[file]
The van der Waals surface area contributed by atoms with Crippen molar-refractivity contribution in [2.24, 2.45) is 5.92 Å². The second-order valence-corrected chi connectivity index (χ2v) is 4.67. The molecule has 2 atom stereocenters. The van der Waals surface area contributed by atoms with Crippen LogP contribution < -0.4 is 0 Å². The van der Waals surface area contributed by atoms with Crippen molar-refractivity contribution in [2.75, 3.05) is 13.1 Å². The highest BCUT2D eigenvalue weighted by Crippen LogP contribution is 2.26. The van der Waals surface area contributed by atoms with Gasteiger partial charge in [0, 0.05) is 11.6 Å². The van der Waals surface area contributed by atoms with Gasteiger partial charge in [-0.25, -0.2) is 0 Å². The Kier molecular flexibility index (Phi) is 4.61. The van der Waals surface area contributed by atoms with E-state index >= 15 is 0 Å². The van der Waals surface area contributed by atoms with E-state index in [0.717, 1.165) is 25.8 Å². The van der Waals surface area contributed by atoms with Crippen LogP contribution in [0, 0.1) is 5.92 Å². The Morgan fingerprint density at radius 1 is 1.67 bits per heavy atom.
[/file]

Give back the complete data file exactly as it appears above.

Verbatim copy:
The van der Waals surface area contributed by atoms with Crippen molar-refractivity contribution in [2.24, 2.45) is 5.92 Å². The second-order valence-corrected chi connectivity index (χ2v) is 4.67. The molecule has 2 atom stereocenters. The van der Waals surface area contributed by atoms with Crippen LogP contribution < -0.4 is 0 Å². The van der Waals surface area contributed by atoms with Crippen molar-refractivity contribution in [2.75, 3.05) is 13.1 Å². The highest BCUT2D eigenvalue weighted by Crippen LogP contribution is 2.26. The van der Waals surface area contributed by atoms with Gasteiger partial charge in [0, 0.05) is 11.6 Å². The van der Waals surface area contributed by atoms with Gasteiger partial charge in [-0.25, -0.2) is 0 Å². The Kier molecular flexibility index (Phi) is 4.61. The van der Waals surface area contributed by atoms with E-state index >= 15 is 0 Å². The van der Waals surface area contributed by atoms with E-state index in [0.717, 1.165) is 25.8 Å². The van der Waals surface area contributed by atoms with Crippen LogP contribution in [0, 0.1) is 5.92 Å². The Morgan fingerprint density at radius 1 is 1.67 bits per heavy atom.